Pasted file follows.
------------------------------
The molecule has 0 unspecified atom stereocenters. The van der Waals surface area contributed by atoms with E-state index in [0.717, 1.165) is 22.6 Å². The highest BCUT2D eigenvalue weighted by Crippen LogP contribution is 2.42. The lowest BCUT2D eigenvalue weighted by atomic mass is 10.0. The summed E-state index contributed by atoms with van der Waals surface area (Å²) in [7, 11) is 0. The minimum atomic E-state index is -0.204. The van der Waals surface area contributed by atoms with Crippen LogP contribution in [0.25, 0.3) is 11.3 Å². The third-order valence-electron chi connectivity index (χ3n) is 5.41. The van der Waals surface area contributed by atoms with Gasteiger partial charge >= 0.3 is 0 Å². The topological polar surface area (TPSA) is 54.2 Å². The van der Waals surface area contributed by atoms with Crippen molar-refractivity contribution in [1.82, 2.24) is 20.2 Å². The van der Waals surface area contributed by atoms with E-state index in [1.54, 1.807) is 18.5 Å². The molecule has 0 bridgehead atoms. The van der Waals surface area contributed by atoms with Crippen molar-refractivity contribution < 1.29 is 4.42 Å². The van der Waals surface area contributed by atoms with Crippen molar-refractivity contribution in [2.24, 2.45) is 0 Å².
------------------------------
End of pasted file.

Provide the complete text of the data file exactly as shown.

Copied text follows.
The molecule has 0 unspecified atom stereocenters. The van der Waals surface area contributed by atoms with E-state index in [0.717, 1.165) is 22.6 Å². The highest BCUT2D eigenvalue weighted by Crippen LogP contribution is 2.42. The lowest BCUT2D eigenvalue weighted by atomic mass is 10.0. The summed E-state index contributed by atoms with van der Waals surface area (Å²) in [7, 11) is 0. The minimum atomic E-state index is -0.204. The van der Waals surface area contributed by atoms with Crippen LogP contribution in [0.25, 0.3) is 11.3 Å². The third-order valence-electron chi connectivity index (χ3n) is 5.41. The van der Waals surface area contributed by atoms with Gasteiger partial charge >= 0.3 is 0 Å². The topological polar surface area (TPSA) is 54.2 Å². The van der Waals surface area contributed by atoms with Crippen molar-refractivity contribution in [1.82, 2.24) is 20.2 Å². The van der Waals surface area contributed by atoms with E-state index in [1.54, 1.807) is 18.5 Å². The molecule has 0 bridgehead atoms. The van der Waals surface area contributed by atoms with Crippen molar-refractivity contribution < 1.29 is 4.42 Å². The van der Waals surface area contributed by atoms with Crippen molar-refractivity contribution in [2.24, 2.45) is 0 Å².